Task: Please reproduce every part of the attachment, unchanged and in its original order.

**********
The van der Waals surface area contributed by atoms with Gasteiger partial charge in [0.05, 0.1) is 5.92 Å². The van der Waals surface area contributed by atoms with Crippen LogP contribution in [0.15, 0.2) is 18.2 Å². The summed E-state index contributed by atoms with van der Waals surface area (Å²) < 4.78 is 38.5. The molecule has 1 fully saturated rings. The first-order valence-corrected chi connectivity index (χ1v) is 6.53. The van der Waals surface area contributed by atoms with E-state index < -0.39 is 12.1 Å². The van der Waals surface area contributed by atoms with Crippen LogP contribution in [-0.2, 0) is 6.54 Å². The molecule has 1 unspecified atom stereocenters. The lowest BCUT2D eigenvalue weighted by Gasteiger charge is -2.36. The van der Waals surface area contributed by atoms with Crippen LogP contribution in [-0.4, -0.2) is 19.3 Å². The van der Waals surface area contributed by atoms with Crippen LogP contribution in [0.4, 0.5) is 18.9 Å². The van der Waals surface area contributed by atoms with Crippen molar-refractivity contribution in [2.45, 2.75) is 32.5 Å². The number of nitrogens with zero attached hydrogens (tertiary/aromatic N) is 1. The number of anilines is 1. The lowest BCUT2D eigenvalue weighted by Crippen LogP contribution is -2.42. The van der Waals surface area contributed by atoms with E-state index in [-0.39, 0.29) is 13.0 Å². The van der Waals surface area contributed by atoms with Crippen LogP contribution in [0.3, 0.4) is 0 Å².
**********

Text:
The van der Waals surface area contributed by atoms with Gasteiger partial charge in [0.05, 0.1) is 5.92 Å². The van der Waals surface area contributed by atoms with Crippen LogP contribution in [0.15, 0.2) is 18.2 Å². The summed E-state index contributed by atoms with van der Waals surface area (Å²) < 4.78 is 38.5. The molecule has 1 fully saturated rings. The first-order valence-corrected chi connectivity index (χ1v) is 6.53. The van der Waals surface area contributed by atoms with E-state index < -0.39 is 12.1 Å². The van der Waals surface area contributed by atoms with Crippen LogP contribution in [-0.2, 0) is 6.54 Å². The molecule has 1 unspecified atom stereocenters. The lowest BCUT2D eigenvalue weighted by Gasteiger charge is -2.36. The van der Waals surface area contributed by atoms with Crippen LogP contribution in [-0.4, -0.2) is 19.3 Å². The van der Waals surface area contributed by atoms with Crippen LogP contribution in [0.4, 0.5) is 18.9 Å². The van der Waals surface area contributed by atoms with Crippen molar-refractivity contribution in [2.45, 2.75) is 32.5 Å². The number of nitrogens with zero attached hydrogens (tertiary/aromatic N) is 1. The number of anilines is 1. The lowest BCUT2D eigenvalue weighted by Crippen LogP contribution is -2.42. The van der Waals surface area contributed by atoms with E-state index in [-0.39, 0.29) is 13.0 Å². The van der Waals surface area contributed by atoms with Crippen LogP contribution in [0.3, 0.4) is 0 Å².